Degree of Famousness etc
- Selected Poems by Don Paterson
Faber, 169 pp, £14.99, May 2012, ISBN 978 0 571 28178 7
A few years back, Don Paterson was warning everyone that contemporary British poetry was under threat. Not from the usual enemies, philistines in government or chain bookshops, but from two groups of poets: populists and elitists. According to his 2004 anthology, New British Poetry, populists are well-intentioned souls who bring poetry to factories, schools or prisons, ‘via some patronising mediation, some strategy intended to make it “easier”: a visit from a performance poet, or a themed workshop, or a poster campaign with the dumbest, shortest poem the committee can find, set in 50-point bold’. His T.S. Eliot Lecture that year widened the definition to include chicken-soup anthologisers, Harold Pinter’s righteously angry protest verse, and any poetic therapist who mistakes ‘the jargon of self-help’ for the tough process of writing. By trying to make poetry ‘accessible’, the popularisers flatter the poet into thinking deep feelings are poetry, and flatter the audience into applauding only what they already know, reducing the art to ‘straight-faced recognition comedy’.
The elitist menace, meanwhile, comes from experimental poetry, which offers us ‘homophonic translations of “Twinkle Twinkle Little Star” in Lithuanian; poems freakishly juxtaposing archaic and contemporary registers, or mutually exclusive jargons; poems consisting of nothing but five-letter words, or non sequiturs, or typographical errors; poems whose main subject we ultimately identify as the self-consciousness of their own artifice’. Relentlessly innovative, the ‘Postmoderns’ make their poems so incomprehensible that any interpretation is pointless, or all are equally good, which comes to the same thing. This, too, is recognition comedy, only without the jokes. Paterson was dismayed by the ‘joyless wordplay’ and ‘monotone angst’ of the avant-garde’s ‘self-absorbed, closed-system expressionism’: ‘The Norwich phone book or a set of log tables would serve them as well as their Prynne, in whom they seem able to detect as many shades of mindblowing confusion as Buddhists do the absolute.’ Only Paterson’s squeezed middle, the ‘mainstream’, could take the necessary risk: to risk sentimentality in order to write with ‘real feeling’, or risk being found writing rubbish by being too careful to make one’s work understandable.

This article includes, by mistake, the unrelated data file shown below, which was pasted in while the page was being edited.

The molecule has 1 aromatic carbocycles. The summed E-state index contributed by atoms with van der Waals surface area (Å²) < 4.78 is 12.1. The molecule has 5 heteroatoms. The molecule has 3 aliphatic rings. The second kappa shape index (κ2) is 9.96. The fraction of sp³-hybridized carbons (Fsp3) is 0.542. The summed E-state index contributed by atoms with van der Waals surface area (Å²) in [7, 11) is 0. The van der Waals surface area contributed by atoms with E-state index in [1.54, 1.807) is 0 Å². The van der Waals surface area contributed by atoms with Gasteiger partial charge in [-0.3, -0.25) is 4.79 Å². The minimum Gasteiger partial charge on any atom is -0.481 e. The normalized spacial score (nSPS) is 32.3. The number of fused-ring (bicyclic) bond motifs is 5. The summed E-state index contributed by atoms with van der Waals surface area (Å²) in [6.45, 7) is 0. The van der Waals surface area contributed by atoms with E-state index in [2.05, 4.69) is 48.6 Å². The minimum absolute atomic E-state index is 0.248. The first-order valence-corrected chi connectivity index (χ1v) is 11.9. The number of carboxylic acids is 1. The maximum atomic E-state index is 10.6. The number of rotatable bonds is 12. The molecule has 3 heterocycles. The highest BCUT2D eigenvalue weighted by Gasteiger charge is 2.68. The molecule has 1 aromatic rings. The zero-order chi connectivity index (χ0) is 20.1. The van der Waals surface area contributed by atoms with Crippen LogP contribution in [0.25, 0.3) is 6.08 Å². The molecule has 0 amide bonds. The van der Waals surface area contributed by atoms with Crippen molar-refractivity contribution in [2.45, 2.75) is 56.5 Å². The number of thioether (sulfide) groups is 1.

At the time, I couldn’t fathom why he’d said all this. It seemed a bit contrary to criticise populists for the ‘inadvertent democratisation’ of poetry and then to criticise elitists, or to complain that experimentalists never risked any real self-exposure to an audience while scorning performance poets and workshop therapists. It seemed even weirder as a PR strategy. Contemporary poetry is such a congested space that even minor digs in the ribs rapidly turn into the proverbial knife fight in a phone box, in which everyone comes away bleeding. And it’s hard to feel enthusiastic about rallying to the defence of the threatened mainstream, which sounds a bit like a call to defend Elton John or MTV. Either Paterson’s mainstream poets were not as middle of the road as his name for them suggested, or the threat levels were being artificially hiked up. The Iraq invasion was taking place at the time and angry avant-gardists quickly drew the parallel with neocon politics.